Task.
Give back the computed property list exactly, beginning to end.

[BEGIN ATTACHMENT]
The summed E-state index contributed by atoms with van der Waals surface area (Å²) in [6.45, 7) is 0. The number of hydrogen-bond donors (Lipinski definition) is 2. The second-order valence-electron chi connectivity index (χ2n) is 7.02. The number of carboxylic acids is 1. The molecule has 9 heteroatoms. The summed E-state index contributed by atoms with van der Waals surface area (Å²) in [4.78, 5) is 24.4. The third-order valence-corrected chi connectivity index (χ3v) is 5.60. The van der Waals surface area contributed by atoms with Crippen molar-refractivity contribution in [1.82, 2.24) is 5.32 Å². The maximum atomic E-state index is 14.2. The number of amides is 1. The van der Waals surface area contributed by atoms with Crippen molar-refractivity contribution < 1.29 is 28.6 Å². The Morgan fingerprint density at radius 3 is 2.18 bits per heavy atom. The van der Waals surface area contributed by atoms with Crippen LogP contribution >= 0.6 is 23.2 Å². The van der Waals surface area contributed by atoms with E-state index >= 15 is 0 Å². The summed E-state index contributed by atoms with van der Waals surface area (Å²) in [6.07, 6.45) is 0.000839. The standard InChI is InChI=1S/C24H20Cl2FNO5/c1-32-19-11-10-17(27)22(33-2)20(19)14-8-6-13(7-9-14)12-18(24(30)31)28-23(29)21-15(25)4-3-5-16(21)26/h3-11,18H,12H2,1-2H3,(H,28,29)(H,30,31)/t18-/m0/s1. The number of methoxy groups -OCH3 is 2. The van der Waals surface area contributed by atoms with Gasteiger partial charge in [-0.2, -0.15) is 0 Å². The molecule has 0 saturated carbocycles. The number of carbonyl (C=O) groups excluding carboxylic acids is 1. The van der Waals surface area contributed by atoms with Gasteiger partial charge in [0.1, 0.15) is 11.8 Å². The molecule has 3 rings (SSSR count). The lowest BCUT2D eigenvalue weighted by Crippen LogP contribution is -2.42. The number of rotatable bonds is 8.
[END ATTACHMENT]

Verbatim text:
The summed E-state index contributed by atoms with van der Waals surface area (Å²) in [6.45, 7) is 0. The number of hydrogen-bond donors (Lipinski definition) is 2. The second-order valence-electron chi connectivity index (χ2n) is 7.02. The number of carboxylic acids is 1. The molecule has 9 heteroatoms. The summed E-state index contributed by atoms with van der Waals surface area (Å²) in [4.78, 5) is 24.4. The third-order valence-corrected chi connectivity index (χ3v) is 5.60. The van der Waals surface area contributed by atoms with Crippen molar-refractivity contribution in [1.82, 2.24) is 5.32 Å². The maximum atomic E-state index is 14.2. The number of amides is 1. The van der Waals surface area contributed by atoms with Crippen molar-refractivity contribution < 1.29 is 28.6 Å². The Morgan fingerprint density at radius 3 is 2.18 bits per heavy atom. The van der Waals surface area contributed by atoms with Crippen LogP contribution >= 0.6 is 23.2 Å². The van der Waals surface area contributed by atoms with E-state index >= 15 is 0 Å². The summed E-state index contributed by atoms with van der Waals surface area (Å²) in [6.07, 6.45) is 0.000839. The standard InChI is InChI=1S/C24H20Cl2FNO5/c1-32-19-11-10-17(27)22(33-2)20(19)14-8-6-13(7-9-14)12-18(24(30)31)28-23(29)21-15(25)4-3-5-16(21)26/h3-11,18H,12H2,1-2H3,(H,28,29)(H,30,31)/t18-/m0/s1. The number of methoxy groups -OCH3 is 2. The van der Waals surface area contributed by atoms with Gasteiger partial charge in [-0.2, -0.15) is 0 Å². The molecule has 0 saturated carbocycles. The number of carbonyl (C=O) groups excluding carboxylic acids is 1. The van der Waals surface area contributed by atoms with Gasteiger partial charge in [0.1, 0.15) is 11.8 Å². The molecule has 3 rings (SSSR count). The lowest BCUT2D eigenvalue weighted by Crippen LogP contribution is -2.42. The number of rotatable bonds is 8.